Note that the two gradients at the end are slightly different. As I said, the problem is worse in higher dimensions.

Any proof that the problem is worse in high dimension? I don’t think that it will matter much. This is just numerical precision issue.

No theoretical proof, just empirical observation. Here’s an illustration with the toy problem above, as I increase the dimensionality. I don’t think it is just a numerical precision issue, since the discrepancies are >1e-6 as you can see below.

dim=1,  torch.max(torch.abs(gradient1 - gradient2)) = 1.49011611938e-08
dim=10,  torch.max(torch.abs(gradient1 - gradient2)) = 1.49011611938e-08
dim=50,  torch.max(torch.abs(gradient1 - gradient2)) = 4.76837158203e-07
dim=100,  torch.max(torch.abs(gradient1 - gradient2)) = 9.53674316406e-07
dim=200,  torch.max(torch.abs(gradient1 - gradient2)) = 1.90734863281e-06
dim=500,  torch.max(torch.abs(gradient1 - gradient2)) = 3.81469726562e-06
dim=1000,  torch.max(torch.abs(gradient1 - gradient2)) = 1.90734863281e-06

Unfortunately it does matter significantly. In my experiments on real datasets, the accuracies are off by 1-2% after just a few thousand rounds of training.

well you are taking the max… of course higher numel will have higher max error. I double mean will make too much a difference.

Is one approach consistently better than the other? If so, which one?

You are right that the mean (as well as the median of nonzero elements) in the gradient diff remains small (=O(1e-8)), independent of the dimensionality. Unfortunately, roughly 30-40% of the elements in the gradient vector are different in the two approaches, so a lot of parameters start getting slightly different updates as training progresses.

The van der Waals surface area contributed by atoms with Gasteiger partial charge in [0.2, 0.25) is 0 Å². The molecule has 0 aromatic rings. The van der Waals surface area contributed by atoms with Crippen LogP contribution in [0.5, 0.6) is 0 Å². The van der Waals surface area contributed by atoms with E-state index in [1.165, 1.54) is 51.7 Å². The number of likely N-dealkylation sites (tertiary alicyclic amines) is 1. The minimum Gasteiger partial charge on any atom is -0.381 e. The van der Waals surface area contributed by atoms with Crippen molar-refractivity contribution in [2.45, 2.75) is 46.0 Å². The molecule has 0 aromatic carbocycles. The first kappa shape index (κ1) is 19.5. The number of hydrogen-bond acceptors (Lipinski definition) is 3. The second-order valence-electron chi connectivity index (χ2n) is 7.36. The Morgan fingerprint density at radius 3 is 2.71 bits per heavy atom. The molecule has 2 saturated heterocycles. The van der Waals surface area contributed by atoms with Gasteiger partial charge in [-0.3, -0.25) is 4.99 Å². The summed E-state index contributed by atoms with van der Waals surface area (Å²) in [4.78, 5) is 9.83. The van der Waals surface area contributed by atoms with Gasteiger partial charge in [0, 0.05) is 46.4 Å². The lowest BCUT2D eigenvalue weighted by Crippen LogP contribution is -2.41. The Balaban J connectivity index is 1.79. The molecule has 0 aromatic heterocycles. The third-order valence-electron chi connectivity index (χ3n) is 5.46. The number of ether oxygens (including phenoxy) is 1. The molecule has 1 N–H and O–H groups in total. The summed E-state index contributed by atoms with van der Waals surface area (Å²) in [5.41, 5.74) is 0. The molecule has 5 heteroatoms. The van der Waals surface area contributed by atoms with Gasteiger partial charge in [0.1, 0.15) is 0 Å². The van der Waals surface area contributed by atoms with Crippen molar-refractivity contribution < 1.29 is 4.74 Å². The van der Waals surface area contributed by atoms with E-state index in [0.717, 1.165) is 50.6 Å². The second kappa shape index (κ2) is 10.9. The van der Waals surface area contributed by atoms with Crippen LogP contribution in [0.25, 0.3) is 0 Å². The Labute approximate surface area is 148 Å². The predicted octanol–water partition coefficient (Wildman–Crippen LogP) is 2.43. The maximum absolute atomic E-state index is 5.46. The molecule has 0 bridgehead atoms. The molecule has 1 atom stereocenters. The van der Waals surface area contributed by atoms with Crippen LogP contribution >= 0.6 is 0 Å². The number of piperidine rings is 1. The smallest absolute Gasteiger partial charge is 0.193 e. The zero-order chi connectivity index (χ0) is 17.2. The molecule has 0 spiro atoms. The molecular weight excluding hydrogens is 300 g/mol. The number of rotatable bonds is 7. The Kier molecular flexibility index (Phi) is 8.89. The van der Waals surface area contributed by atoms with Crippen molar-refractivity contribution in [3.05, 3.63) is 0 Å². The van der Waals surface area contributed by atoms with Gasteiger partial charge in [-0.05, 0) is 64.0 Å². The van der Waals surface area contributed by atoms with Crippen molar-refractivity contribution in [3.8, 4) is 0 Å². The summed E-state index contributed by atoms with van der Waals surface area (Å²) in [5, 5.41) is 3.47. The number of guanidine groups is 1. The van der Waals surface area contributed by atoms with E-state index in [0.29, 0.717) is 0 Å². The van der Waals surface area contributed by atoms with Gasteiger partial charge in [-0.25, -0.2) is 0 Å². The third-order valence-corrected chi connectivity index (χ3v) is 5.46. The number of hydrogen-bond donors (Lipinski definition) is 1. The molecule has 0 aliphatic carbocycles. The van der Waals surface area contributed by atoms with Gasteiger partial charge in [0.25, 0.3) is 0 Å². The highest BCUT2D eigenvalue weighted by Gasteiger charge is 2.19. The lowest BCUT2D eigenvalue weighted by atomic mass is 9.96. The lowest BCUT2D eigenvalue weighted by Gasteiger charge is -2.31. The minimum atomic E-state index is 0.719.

In my case, the cached version gets consistently worse accuracies than the non-cached version (67.5% vs 69% on my dev set).

I did some more digging of the toy example at dimensionality=1.
As in the toy example, I took Loss = wx + (wx)^2.
So the gradient, dL/dw = x + 2wx^2

I set:
w = 0.8032760620117188
x = 0.17483338713645935

With caching, I get gradient = 0.2239404171705246 from pytorch
Without caching, I get gradient = 0.2239404022693634 from pytorch
And if I compute the gradient myself in the python interpreter, I get gradient = 0.22394040524488334

So all of them are different, and within 1e-8 of each other.
If this is indeed to do with numerical precision issues, these issues cascade as training goes by.
As I mentioned earlier, the discrepancy can be 1e-6 for some elements in the gradient, which take the corresponding parameter along a significantly different optimization path.

I am not sure what the way ahead is at this point. I would sure love to use caching but the loss in accuracy is quite significant.

@SimonW @grahul

We are facing the same issue. Any solutions for this one?

No I couldn’t find one. I ultimately disabled caching intermediate outputs since the lower accuracy of the cached version was not acceptable to me. In my case the computation overhead of the non-cached version was not too significant since my bottlenecks were elsewhere.